Till We Have Faces is by no means C. S. Lewis’s most popular work. The recent movies based on two of the Narnia books have probably given them a secure place as Lewis’s best known. Yet beyond the widely read Chronicles of Narnia, it’s still a better wager that any given person has read Mere Christianity, or The Screwtape Letters, or The Great Divorce, and probably even Lewis’s space trilogy, rather than Till We Have Faces. It is not the C. S. Lewis book that people know about. It is, however, the one Lewis called his favorite.
Lewis said he considered Till We Have Faces his best-written book. For me, that bodes good things. I compare it to the way I’ve been excited every time when, on the first day of a college class, a professor lets slip that this class — the one that I’m in right now — is his or her favorite of the quarter. If the professor is enthusiastic about teaching the class, there’s a very good chance it will be particularly enjoyable and worthwhile for the students. An author’s lasting enthusiasm about a work can, I think, indicate similar quality.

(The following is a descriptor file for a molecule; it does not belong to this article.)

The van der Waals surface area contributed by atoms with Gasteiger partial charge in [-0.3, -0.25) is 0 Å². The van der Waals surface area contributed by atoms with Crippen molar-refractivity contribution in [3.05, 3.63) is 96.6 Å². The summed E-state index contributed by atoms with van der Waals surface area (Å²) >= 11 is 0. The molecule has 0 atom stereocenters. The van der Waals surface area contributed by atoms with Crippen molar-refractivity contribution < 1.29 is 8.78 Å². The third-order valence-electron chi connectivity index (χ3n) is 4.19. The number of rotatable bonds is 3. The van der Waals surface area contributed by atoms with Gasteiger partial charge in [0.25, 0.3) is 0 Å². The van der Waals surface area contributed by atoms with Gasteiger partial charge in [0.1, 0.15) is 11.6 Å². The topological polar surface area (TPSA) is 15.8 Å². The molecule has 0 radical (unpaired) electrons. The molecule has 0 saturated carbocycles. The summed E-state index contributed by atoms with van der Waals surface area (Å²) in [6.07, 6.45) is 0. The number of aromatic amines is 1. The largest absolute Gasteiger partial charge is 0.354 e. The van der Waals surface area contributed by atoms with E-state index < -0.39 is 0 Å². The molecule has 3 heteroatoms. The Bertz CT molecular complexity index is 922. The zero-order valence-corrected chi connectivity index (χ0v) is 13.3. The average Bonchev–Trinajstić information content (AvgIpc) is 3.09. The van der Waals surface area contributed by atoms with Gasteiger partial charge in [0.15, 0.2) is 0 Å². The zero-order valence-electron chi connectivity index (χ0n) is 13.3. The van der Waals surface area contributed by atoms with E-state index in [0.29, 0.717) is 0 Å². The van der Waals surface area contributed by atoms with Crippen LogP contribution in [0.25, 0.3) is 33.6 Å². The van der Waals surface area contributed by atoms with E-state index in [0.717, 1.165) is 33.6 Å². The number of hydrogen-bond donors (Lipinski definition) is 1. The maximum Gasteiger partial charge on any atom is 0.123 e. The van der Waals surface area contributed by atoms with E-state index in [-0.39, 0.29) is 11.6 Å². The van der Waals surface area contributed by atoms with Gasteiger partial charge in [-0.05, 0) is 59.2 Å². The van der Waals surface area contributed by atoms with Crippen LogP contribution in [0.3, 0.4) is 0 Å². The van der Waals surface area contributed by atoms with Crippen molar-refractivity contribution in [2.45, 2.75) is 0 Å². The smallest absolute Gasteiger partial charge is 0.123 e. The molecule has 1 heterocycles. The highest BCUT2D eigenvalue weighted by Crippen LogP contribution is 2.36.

Till We Have Faces may be more obscure than some of Lewis’s other works, but its complexity and depth make it a challenging read for all the right reasons. The subtitle of the book is A Myth Retold, referring to the myth of Cupid and Psyche. Lewis provides a synopsis of the myth in an appended note.
Referring to the earliest extant version of the myth in Lucius Apuleius’s Metamorphoses, Lewis tells that Psyche is the youngest of three princesses and so captivatingly beautiful that people neglect to worship Venus and worship her instead. Because no men feel worthy to marry her, her father the king consults an oracle who tells him to leave Psyche on a mountain since she is not meant for any mortal man. Venus, jealous of Psyche’s beauty, sends her son Cupid to the mountaintop to make Psyche fall in love with the worst of all men. Instead, Cupid falls in love with her himself and has her whisked away to his golden palace as his wife. He comes to her every night in the darkness, but he forbids her from ever seeing his face.